A consistent trend in Web demographics since the earliest measurements has been the growing proportion of women (and girls) online. Hungry advertisers and Web merchants are increasingly targeting female Netizens. One result is a flurry of fashion-related pages, such as the award-winning Fashion Internet site [28]. Windows Magazine said in naming it Best Overall Page, "Fashion Internet proves that a Web site can never be too rich or too thin." (Pity they don't credit TBTF for the lips.)

[25] <http://www.tbtf.com/archive/1995-10-15.html>
[26] <http://www.openmarket.com/intindex/>
[27] <http://www.cosmomag.com/>
[28] <http://www.finy.com/>

___

Personalized content

Let's play Next Big Thing. Had you been a venture capitalist or an angel, where would you have placed your bets as the Internet phenomenon gathered itself to explode around you? My reading is that the bets were placed in roughly this order, starting in (say) 1993:

  1. infrastructure
    • wiring, plumbing (e.g. Cascade, Cisco)
    • ISPs (PSI, Netcom)
  2. browsers (Netscape, Spry)
  3. search engines (Lycos, Yahoo, Excite)
  4. metrics (I/Pro, Interse, net.Genesis)
  5. content (c|net, Yahoo, Excite)
  6. locality (boston.com, CitySearch / Sidewalk)

What's next? The Red Herring in their December 1996 (sic) issue bets on Web development tools (HAHT, Rogue Wave, Wallop, NetObjects). Maybe for the little-i intranet, but for the Big-I I'd say watch the trend towards personalization. This concept when applied to manufacturing has been called "mass customization" -- a newspaper published for a readership of one. You can experience something close at My Yahoo [29]. After you personalize your site, you return there at <http://my.yahoo.com/>, with a username and password, for the news topics, weather cities, stock quotes, and sports scores you have chosen to see, all up to date. Firefly [30] takes another approach to personalization -- agents that you train. The Red Herring profiles Firefly CEO Pattie Maes [31], who emerged from the MIT Media Lab to form Agents, Inc. in 1995, which changed its name to Firefly when its Web site garnered stronger name recognition than the parent company. (In this Firefly follows the example of Mosaic Netscape and Architext.) Firefly's current incarnation -- agents as builders of community -- is a technology demonstration in which you tell an agent what you like in the way of music and movies. The agent recommends other things you might like, based on what people who like what you like, like. (Got it?) Red Herring says "It's an interesting site, but to recognize in it the grander applications of Firefly's technology requires a sympathetic imagination." Five hundred thousand people have signed up on the Firefly network since the spring.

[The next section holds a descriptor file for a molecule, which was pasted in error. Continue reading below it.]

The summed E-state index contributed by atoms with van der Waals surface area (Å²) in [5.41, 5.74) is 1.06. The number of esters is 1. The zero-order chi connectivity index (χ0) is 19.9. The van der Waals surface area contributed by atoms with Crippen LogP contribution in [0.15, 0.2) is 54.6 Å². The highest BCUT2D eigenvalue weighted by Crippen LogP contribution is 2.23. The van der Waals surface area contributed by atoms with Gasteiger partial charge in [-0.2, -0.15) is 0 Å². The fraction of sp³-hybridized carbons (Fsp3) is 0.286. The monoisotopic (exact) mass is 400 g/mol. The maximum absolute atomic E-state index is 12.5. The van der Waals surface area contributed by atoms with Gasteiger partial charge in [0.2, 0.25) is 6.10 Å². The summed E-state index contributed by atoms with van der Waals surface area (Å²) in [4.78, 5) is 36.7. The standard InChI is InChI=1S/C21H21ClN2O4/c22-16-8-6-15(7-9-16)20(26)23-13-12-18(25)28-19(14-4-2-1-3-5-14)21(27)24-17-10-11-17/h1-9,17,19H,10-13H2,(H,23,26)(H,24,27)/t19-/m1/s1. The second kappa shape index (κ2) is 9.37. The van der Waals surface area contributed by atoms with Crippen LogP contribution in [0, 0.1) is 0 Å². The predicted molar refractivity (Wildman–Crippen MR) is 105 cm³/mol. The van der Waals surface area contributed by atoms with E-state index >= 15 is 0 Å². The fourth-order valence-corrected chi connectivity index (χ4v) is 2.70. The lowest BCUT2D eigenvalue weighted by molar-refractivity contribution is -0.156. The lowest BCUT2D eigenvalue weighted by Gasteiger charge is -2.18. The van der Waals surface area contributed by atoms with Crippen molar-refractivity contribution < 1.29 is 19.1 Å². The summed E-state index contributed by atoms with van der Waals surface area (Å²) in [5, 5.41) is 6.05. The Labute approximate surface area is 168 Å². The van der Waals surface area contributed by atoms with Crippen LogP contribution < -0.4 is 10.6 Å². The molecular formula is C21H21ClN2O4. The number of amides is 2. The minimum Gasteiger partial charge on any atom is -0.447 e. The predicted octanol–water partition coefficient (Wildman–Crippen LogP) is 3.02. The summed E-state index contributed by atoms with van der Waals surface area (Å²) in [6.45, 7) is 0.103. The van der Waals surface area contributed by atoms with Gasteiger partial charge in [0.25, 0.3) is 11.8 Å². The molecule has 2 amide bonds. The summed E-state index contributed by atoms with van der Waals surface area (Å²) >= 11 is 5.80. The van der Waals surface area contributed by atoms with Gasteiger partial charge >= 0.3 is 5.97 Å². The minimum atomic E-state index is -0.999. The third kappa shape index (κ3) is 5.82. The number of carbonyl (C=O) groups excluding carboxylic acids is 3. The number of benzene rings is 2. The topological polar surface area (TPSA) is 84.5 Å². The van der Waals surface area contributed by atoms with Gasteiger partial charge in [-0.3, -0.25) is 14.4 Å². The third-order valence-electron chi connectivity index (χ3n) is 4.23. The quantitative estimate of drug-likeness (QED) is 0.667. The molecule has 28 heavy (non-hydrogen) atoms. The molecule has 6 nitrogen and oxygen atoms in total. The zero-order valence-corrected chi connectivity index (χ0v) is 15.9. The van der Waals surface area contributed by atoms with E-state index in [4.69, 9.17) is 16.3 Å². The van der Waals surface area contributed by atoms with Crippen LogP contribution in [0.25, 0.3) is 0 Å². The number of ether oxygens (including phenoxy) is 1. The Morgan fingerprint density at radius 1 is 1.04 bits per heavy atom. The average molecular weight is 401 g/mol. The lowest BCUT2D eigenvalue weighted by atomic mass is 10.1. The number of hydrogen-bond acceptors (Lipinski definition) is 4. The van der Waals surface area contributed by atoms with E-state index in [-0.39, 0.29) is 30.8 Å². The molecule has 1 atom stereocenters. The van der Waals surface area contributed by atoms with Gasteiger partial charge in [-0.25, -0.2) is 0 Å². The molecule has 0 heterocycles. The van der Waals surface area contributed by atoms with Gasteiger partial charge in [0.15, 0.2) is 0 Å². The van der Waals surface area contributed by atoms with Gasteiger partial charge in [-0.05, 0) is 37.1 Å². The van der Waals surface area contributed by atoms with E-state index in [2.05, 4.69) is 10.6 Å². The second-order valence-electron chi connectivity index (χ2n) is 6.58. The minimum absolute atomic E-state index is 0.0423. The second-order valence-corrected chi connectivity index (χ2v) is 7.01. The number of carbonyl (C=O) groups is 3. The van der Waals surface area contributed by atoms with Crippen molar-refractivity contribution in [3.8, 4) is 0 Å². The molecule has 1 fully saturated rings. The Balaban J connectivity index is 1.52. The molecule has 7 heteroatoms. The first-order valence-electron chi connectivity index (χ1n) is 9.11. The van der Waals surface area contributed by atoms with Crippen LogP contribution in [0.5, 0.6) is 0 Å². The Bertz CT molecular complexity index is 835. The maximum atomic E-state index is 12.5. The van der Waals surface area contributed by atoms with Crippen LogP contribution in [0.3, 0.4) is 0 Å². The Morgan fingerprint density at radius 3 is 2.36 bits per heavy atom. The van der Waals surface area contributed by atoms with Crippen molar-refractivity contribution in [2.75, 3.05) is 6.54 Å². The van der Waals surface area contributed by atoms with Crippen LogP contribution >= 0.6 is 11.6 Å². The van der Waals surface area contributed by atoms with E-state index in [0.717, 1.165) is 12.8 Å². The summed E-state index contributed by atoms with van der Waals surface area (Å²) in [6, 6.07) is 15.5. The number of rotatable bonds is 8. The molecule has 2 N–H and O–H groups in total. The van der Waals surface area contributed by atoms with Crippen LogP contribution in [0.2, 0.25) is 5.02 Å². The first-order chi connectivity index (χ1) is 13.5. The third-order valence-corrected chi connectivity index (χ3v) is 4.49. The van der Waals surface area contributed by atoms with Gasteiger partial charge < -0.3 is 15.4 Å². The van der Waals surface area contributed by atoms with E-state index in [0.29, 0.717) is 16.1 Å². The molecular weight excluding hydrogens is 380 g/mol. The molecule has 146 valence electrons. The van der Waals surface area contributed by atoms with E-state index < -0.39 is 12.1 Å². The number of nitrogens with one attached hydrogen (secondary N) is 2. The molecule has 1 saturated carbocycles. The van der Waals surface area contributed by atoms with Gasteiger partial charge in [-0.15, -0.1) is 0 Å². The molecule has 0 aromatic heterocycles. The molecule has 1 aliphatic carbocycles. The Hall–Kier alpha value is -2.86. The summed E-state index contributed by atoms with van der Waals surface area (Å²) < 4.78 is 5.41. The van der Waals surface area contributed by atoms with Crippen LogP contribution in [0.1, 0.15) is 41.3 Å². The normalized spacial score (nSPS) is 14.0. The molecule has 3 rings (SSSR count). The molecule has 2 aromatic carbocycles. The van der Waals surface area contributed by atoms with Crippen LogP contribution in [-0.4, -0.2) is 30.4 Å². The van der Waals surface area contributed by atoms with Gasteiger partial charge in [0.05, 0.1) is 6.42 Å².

[29] <http://local.yahoo.com>
[30] <http://www.firefly.com/>
[31] <http://www.herring.com/mag/issue37/light.html>

___

Where seek is find

I've joined a new mailing list called dreamwave (see Sources below), on which one receives early notice of promising Web sites and other bleeding-edge stuff. Recently the list has hosted a discussion of the relative merits of search engines new and old, meta-search sites, etc. The list pointed me to EuroSearch [32], which can filter returned sites by language (it knows 23 of them). Recently Charles Seiter of Macworld Online reviewed a number of search engines [33] and fingered Infoseek's Ultraseek [34] as the most accurate and up-to-date of the lot. Just this afternoon the dreamwave list brought word of a new, experimental, semi-parallel, multi-engine search site called Arfie [35] that takes a boolean, parenthesized search string and submits it to multiple engines, feeding each one the format it wants. This is somewhat like SavvySearch [36], [37] (whose interface now speaks, coincidentally, 23 languages), but Arfie is more general. As a test I tried to find a Web instance of The History of the Net [38], a fable possibly written by Andrew Bennett of MIT's Department of Ocean Engineering. I submitted to Arfie a syntax like "phrase 1" and "phrase 2" and "phrase 3," choosing phrases from the text for their unusualness. Here are the results from 13 search engines. For this kind of search HotBot [39] emerges a sure winner.

Yahoo -- 0 hits
Lycos A2Z -- 0 hits
World Wide Web Worm -- 0 hits
Excite Guide -- 96 hits (all bogus; the best was marked 67% confidence)
Yahoo's New Search Engine -- 0 hits
Lycos -- 0 hits
InfoSeek Ultra -- 0 hits
What U Seek -- 0 hits
Open Text -- 0 hits
WebCrawler -- 0 hits
InfoSeek -- 0
Alta Vista -- 1 hit (correct)
Excite Web Search -- 7772 hits (first one was correct, others bogus)
HotBot -- 3 hits (first two were correct; the third crashed my machine)

[32] <http://euroseek.freeside.net/(uk)/index.shtml>
[33] <http://www.macworld.com/pages/december.96/Column.2893.html>
[34] <http://ultra.infoseek.com/>
[35] <http://www.dogpile.com/>
[36] <http://www.tbtf.com/archive/1995-11-29.html>
[37] <http://guaraldi.cs.colostate.edu:2000/form/>
[38] <http://naftalab.bus.utexas.edu/~chandler/humor/genesis.net.txt>
[39] <http://www.hotbot.com/>


>>Notes:

>>Today's TBTF title is from the Song to David, a poem written by Christo-
> pher Smart in 1763.

>>Excite for Web Servers is the engine that once rendered the TBTF archive
> searchable by keyword or concept. The beta of EWS version 1.1 is in my
> hands and I hope to have the search function re-enabled Real Soon Now.


>>Sources:

>>E.Commerce Today -- this commercial publication provided background in-
> formation for some of the pieces in this issue of TBTF. For complete
> subscription information see <http://www.tbtf.com/resource/e.commerce-today.txt>.

>>RISKS: read the newsgroup comp.risks or mail risks-request@csl.sri.com
> without subject and with message: subscribe .

>>DreamWave -- mail majordomo@cybercom.net without subject and with message:
> subscribe dreamwave . Archive at <http://www.cybercom.net/~wmcguire/dreamwave/>.


TBTF alerts you weekly to bellwethers in computer and communications tech-
nology, with special attention to commerce on the Internet. See the ar-
chive at <http://www.tbtf.com/>. To subscribe send the message "subscribe"
to tbtf-request@world.std.com. TBTF is Copyright 1996 by Keith Dawson,
<dawson dot tbtf at gmail dot com>. Commercial use prohibited. For non-commercial
purposes please forward and post as you see fit.
_______________________________________________
Keith Dawson dawson dot tbtf at gmail dot com
Layer of ash separates morning and evening milk.